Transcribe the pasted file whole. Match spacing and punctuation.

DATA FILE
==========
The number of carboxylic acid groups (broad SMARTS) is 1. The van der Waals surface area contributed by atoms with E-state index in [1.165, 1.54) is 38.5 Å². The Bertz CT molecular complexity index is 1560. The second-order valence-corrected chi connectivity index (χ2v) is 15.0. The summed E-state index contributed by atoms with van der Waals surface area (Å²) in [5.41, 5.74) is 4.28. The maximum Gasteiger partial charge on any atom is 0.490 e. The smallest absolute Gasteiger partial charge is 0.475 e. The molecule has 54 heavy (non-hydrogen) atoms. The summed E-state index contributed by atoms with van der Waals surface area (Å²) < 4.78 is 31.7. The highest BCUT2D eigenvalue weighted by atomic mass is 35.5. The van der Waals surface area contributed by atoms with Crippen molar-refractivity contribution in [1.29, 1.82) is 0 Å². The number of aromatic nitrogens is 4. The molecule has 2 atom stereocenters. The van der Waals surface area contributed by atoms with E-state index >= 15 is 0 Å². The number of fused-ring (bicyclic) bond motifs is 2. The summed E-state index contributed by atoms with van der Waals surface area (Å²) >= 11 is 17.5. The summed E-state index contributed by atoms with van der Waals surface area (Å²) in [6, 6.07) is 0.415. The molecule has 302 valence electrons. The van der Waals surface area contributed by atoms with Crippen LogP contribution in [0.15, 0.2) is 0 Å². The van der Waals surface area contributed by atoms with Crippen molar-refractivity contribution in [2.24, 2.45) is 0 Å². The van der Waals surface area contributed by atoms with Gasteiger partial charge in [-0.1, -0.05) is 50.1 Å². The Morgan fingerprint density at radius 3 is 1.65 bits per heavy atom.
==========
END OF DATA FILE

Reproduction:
The number of carboxylic acid groups (broad SMARTS) is 1. The van der Waals surface area contributed by atoms with E-state index in [1.165, 1.54) is 38.5 Å². The Bertz CT molecular complexity index is 1560. The second-order valence-corrected chi connectivity index (χ2v) is 15.0. The summed E-state index contributed by atoms with van der Waals surface area (Å²) in [5.41, 5.74) is 4.28. The maximum Gasteiger partial charge on any atom is 0.490 e. The smallest absolute Gasteiger partial charge is 0.475 e. The molecule has 54 heavy (non-hydrogen) atoms. The summed E-state index contributed by atoms with van der Waals surface area (Å²) < 4.78 is 31.7. The highest BCUT2D eigenvalue weighted by atomic mass is 35.5. The van der Waals surface area contributed by atoms with Crippen molar-refractivity contribution in [1.29, 1.82) is 0 Å². The number of aromatic nitrogens is 4. The molecule has 2 atom stereocenters. The van der Waals surface area contributed by atoms with E-state index >= 15 is 0 Å². The number of fused-ring (bicyclic) bond motifs is 2. The summed E-state index contributed by atoms with van der Waals surface area (Å²) >= 11 is 17.5. The summed E-state index contributed by atoms with van der Waals surface area (Å²) in [6, 6.07) is 0.415. The molecule has 302 valence electrons. The van der Waals surface area contributed by atoms with Crippen LogP contribution in [0.15, 0.2) is 0 Å². The van der Waals surface area contributed by atoms with Crippen molar-refractivity contribution in [2.24, 2.45) is 0 Å². The van der Waals surface area contributed by atoms with Gasteiger partial charge in [-0.1, -0.05) is 50.1 Å². The Morgan fingerprint density at radius 3 is 1.65 bits per heavy atom.